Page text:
Zen Magnets of Denver, Colo., is under a federal court order to stop selling recalled and dangerous high-powered magnets.
The ruling from federal judge Christine M. Arguello, which applies to the recalled magnets and magnets Zen commingled with them, stated that Zen Magnets “has essentially turned its pledge to continue to defy the CPSC into a marketing campaign” and has “openly vowed” not to stop selling the recalled magnets absent an injunction.
The court issued the injunction after finding a substantial likelihood that Zen Magnets had violated the Consumer Product Safety Act, which prohibits the sale of recalled products.
The U.S. Consumer Product Safety Commission (CPSC) and the U.S. Department of Justice (DOJ) filed suit against Zen Magnets and its owner Shihan Qu on May 5, 2015, alleging that Qu bought 917,000 magnets from Star Networks shortly before Star recalled the magnets, and then sold those magnets after they were recalled.
Victory for child safety
“The Court’s order to stop the ongoing sale of these recalled high-powered magnets is a big victory for the safety of children,” said CPSC Chairman Elliot F. Kaye. “Along with the U.S. Department of Justice, we will continue to move aggressively to enforce the law and protect consumers from the sale of recalled products, especially those that put children at risk.”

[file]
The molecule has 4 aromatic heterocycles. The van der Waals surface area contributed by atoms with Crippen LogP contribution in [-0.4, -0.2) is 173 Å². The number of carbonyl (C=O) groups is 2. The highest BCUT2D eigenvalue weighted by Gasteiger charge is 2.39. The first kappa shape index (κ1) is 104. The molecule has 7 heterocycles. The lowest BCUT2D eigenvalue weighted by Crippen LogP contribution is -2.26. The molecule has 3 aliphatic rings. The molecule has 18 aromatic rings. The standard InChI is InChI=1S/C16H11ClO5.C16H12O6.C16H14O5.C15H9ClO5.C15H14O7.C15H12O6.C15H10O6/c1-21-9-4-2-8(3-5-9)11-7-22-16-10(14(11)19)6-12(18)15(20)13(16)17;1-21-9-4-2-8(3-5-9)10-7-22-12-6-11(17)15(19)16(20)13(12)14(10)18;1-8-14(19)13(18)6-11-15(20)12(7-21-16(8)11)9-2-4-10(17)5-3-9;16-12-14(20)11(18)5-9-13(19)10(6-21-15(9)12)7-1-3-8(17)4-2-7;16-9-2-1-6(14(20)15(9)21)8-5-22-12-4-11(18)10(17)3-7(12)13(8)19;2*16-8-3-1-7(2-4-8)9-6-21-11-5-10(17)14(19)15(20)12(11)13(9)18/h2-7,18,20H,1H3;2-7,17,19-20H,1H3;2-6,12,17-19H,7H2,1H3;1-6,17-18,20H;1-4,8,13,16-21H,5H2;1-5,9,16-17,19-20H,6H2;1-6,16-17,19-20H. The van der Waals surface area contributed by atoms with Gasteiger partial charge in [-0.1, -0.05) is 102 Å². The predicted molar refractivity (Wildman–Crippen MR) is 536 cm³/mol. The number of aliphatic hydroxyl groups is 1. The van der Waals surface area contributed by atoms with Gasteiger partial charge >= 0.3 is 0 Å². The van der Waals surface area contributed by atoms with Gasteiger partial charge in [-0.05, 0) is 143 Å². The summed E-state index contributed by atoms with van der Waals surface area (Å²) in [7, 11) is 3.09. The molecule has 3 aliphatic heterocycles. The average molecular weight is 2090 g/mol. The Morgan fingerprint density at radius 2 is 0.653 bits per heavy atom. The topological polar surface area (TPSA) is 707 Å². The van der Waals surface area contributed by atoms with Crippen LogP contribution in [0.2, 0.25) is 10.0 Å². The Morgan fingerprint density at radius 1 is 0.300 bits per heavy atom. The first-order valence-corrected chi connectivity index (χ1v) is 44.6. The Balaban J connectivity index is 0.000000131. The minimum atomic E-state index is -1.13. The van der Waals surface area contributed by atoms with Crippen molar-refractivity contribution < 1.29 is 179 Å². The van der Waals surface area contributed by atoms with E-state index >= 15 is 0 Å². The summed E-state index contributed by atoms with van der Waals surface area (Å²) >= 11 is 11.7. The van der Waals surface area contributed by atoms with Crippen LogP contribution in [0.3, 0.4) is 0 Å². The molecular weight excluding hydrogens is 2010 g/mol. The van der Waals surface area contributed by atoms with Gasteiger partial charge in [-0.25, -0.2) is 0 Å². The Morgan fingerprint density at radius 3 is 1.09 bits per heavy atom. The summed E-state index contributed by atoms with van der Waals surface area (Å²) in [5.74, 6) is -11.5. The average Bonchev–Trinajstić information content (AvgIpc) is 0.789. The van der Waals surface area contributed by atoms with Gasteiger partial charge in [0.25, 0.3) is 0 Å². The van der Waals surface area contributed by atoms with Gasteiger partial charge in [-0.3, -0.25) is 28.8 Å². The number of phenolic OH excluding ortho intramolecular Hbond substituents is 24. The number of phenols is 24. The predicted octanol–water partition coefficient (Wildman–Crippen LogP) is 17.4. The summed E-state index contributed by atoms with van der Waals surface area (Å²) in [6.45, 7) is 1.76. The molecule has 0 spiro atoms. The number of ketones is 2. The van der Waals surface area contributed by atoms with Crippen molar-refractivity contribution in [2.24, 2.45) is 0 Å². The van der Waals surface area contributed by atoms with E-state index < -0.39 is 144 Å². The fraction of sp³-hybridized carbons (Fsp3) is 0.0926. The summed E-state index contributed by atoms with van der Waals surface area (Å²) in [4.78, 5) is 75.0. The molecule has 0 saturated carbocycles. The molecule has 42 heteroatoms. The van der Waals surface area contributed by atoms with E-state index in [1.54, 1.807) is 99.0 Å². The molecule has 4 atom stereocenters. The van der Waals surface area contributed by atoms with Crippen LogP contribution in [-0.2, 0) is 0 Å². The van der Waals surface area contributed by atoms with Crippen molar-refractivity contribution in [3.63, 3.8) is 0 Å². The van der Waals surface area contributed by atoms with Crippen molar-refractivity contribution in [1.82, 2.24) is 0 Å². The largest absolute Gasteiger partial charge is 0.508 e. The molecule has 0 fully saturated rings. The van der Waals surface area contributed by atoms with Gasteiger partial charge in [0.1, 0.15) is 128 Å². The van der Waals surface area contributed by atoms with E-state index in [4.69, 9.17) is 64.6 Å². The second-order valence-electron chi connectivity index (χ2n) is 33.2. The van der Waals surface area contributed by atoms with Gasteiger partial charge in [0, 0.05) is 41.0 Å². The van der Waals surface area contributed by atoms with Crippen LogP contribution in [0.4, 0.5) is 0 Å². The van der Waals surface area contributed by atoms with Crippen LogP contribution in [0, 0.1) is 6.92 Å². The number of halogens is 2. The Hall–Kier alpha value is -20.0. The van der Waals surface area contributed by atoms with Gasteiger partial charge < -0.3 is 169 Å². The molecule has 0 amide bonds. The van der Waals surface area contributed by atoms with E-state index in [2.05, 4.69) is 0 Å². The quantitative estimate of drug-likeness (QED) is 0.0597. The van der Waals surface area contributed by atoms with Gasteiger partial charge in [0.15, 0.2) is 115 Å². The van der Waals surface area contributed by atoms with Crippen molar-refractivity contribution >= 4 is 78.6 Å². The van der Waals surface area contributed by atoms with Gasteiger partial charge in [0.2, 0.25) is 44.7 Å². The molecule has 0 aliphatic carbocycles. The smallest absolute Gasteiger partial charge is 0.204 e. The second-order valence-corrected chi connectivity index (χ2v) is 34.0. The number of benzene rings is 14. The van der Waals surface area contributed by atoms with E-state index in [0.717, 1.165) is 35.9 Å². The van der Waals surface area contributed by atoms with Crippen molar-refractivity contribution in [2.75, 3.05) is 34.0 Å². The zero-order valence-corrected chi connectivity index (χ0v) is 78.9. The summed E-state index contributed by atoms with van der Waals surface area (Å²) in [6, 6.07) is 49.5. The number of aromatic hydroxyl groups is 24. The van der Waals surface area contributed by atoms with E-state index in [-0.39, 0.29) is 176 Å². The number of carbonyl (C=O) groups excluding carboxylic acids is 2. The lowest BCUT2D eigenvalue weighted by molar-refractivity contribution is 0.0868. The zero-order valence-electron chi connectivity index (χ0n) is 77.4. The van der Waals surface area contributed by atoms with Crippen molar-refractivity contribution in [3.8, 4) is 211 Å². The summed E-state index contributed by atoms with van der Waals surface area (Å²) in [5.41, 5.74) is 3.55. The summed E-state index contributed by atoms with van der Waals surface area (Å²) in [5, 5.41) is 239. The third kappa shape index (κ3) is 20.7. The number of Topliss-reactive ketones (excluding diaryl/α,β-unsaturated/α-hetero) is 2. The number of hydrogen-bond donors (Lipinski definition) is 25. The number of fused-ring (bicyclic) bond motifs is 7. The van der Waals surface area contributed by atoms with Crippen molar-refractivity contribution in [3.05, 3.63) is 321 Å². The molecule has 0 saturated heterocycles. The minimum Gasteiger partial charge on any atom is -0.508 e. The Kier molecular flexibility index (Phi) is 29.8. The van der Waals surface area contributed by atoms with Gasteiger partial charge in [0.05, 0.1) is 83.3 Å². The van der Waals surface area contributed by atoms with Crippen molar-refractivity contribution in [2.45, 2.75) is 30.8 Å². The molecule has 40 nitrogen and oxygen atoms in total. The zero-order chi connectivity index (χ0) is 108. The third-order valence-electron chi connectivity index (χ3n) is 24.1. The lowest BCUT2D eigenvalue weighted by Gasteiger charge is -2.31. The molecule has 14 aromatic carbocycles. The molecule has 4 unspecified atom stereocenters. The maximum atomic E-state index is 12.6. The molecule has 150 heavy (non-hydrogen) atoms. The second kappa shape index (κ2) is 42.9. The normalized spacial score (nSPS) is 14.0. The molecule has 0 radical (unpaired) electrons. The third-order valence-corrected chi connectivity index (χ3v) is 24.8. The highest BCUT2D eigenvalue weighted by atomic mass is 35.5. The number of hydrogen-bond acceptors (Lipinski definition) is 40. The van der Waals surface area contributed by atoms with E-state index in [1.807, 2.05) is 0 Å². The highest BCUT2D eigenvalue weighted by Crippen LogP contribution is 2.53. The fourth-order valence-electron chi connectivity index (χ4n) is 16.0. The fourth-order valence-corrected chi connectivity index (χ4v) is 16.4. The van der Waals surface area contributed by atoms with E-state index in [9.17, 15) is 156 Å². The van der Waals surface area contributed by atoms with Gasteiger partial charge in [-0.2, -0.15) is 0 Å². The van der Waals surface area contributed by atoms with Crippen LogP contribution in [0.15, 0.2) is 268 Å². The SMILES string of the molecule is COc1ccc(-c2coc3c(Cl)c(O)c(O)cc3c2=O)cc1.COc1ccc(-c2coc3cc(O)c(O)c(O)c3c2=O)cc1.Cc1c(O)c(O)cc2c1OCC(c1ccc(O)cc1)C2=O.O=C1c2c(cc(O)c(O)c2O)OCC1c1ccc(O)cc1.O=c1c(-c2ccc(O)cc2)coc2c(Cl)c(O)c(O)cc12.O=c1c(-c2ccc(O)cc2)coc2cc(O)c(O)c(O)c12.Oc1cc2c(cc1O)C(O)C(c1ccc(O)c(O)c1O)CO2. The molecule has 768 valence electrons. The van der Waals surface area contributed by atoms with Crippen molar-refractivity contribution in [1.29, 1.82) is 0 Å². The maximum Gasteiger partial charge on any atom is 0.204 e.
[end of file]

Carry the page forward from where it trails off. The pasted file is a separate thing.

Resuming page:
“The Justice Department will continue to work with the Consumer Product Safety Commission to enforce our consumer protection laws and protect consumers from dangerous products,” said Principal Deputy Assistant Attorney General Benjamin C. Mizer of the Justice Department’s Civil Division. “Efforts to evade the law and sell products that have already been recalled will not be tolerated.”
When a person ingests more than one magnet from a magnet set, there is damage to intestinal tissue, including tissue death. The magnets are attracted to each other in the digestive system, damaging the tissue that becomes trapped between the magnets. In many incidents, surgery has been required as the result of magnet ingestion.
High-powered magnet sets were found to be responsible for the death of a 19-month-old girl and, according to CPSC analysis, an estimated 2,900 emergency room-treated injuries between 2009 and 2013.